How to Spot a Good Listener [and How to Be One]

“We need to look before we take the vulnerability leap, and choose carefully who we open up to. If we share with the wrong person, they can easily become one more piece of a flying debris in an already dangerous storm.” Brene Brown

A girl looking very disturbed while sitting at a computer desk using a keyboard

Why is it important to talk to the right people, especially if you feel vulnerable because of the subject?

The right person will make you feel like a million. You will get a shot of additional energy for your plans. You will feel supported. You may have more clarity. The bad listeners, on the other hand, will instill more doubts within you, criticize your thinking, lecture you. You end up feeling sad, like a deflated balloon.

So before you spill in front of someone sensitive information about you, your family, or your weaknesses, before you share your just born dream (and those can be so easily extinguished or sustained); remember that you are in a vulnerable position. Is it a good idea to talk to this particular person? Was she supporting of you in the past? Does she know how to listen? Or does she constantly use Conversation Stoppers and Connection Killers (below)? If yes, it may not be worth it to share your secrets with her.

A good example of what supportive listening looks like is a life coaching session.It is held in the spirit of non judgement, encouragement and acceptance. A life coach takes a look at the situation from a distance, helping the client to see at all the possibilities, to be aware of their strengths, helping to set goals and steps to reach them. It is all about the client. Can we, privately, hold this type of space for our friends, so they can feel  empowered after talking to us? We all make various mistakes in conversations, (I still cringe at mine!), but with little effort we can make sure others have better experience with us.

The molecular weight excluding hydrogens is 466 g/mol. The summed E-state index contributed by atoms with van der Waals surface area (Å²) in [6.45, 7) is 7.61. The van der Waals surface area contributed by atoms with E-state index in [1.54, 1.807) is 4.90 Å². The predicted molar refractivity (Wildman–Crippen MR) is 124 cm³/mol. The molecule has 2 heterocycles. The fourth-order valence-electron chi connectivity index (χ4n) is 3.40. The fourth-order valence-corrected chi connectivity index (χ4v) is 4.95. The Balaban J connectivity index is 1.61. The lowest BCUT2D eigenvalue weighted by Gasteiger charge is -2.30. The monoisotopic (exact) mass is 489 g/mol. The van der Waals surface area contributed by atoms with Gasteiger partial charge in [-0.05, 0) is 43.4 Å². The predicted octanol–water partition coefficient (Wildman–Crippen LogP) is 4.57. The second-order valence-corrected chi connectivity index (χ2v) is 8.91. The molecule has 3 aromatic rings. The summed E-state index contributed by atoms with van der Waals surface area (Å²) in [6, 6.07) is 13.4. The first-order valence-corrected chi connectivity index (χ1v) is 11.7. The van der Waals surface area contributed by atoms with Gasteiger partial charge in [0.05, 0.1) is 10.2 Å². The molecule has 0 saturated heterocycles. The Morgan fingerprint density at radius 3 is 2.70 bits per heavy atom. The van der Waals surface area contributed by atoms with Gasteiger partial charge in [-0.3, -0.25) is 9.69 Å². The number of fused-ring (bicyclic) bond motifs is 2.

Being a confidante is a privilege, and listening is the art we can learn.

Below is a list of conversation stoppers and connection killers. And a constructive way of turning them around.

1. Using the “i” word. “Interesting” without any followup questions, became at some point a cultured (or smart ass? ) way of reacting to an idea that we think is stupid.  The stronger opinions we have, the quicker we’ll blurt “interesting”.  These days it’s too transparent. So if you think what you hear is  interesting, ask more questions. It is an opportunity to open your mind. If something sounds crazy, stop and say: tell me more, can you explain, why do you think so, etc. The answer may open your horizons, or may be … really “interesting”.

2. Withholding compliments. Compliment a friend that feels down, and you’ll boost their confidence and ability to deal with their problem. Mark Twain wrote: “I can live for two months on a good compliment.” People will remember it, even years later.

3. Distraction. Interrupting. If there is something else on your radar, and your eyes look for other attractions, or worse – you stare into your electronic device – your friend won’t feel listened to. Focus. Keep an eye contact. If impossible – you may say: “I’m really looking forward to hearing about it. Can we talk in 5 minutes? I have something urgent to finish and then I’m all ears”. On the other hand, if you are the one sharing a story, don’t be a bore. Or you will be interrupted.

4. Bringing up your own drama of inadequate proportions, while the other person is not done sharing. Reacting with: been there, done that and it’s not a biggie, or “My dear, you are complaining about this? Do you know what I had to go thru?” It is a dismissal of your friend’s struggles. Even if your drama was bigger, it doesn’t mean that your friend isn’t losing sleep over a smaller problem. Besides you are talking about her now.

5. Contradicting their experience. Feelings don’t  lie. If someone tell us how they feel, nothing will change that. Try to understand where the feelings come from. And see above.

6. Reacting with an outburst of anger.  Very often we may act angry but we are feeling something else. (fear?) Except that showing the other emotion would make us look vulnerable. So we prefer the other way. Anger is an instant connection killer. When anger shows up what can we do? a) Identify what it is exactly that you are feeling, and share your concerns in a calmer way (for the temperamental people it may be a daunting task… but it ‘s doable). b) after the outburst happens  “We should apologize. Doing it almost immediately repairs any social damage. Plus it has a calming effect on us, and being calmer we are more likely to notice our mistakes.” says Irvine in “A guide to the good life.”

7. Betraying someone’s trust. In other words: gossiping. If your listener used to say things like “don’t tell her I told you but…” or shares yours or other’s confidential info during friends’ gatherings,  this is a person that doesn’t have an idea how to keep a secret. Few weeks later you may hear your story from someone completely else, and with few changed details. Choose a different listener, even if you have to wait.

There is more- from Brene Brown. Watch her conversation with Oprah here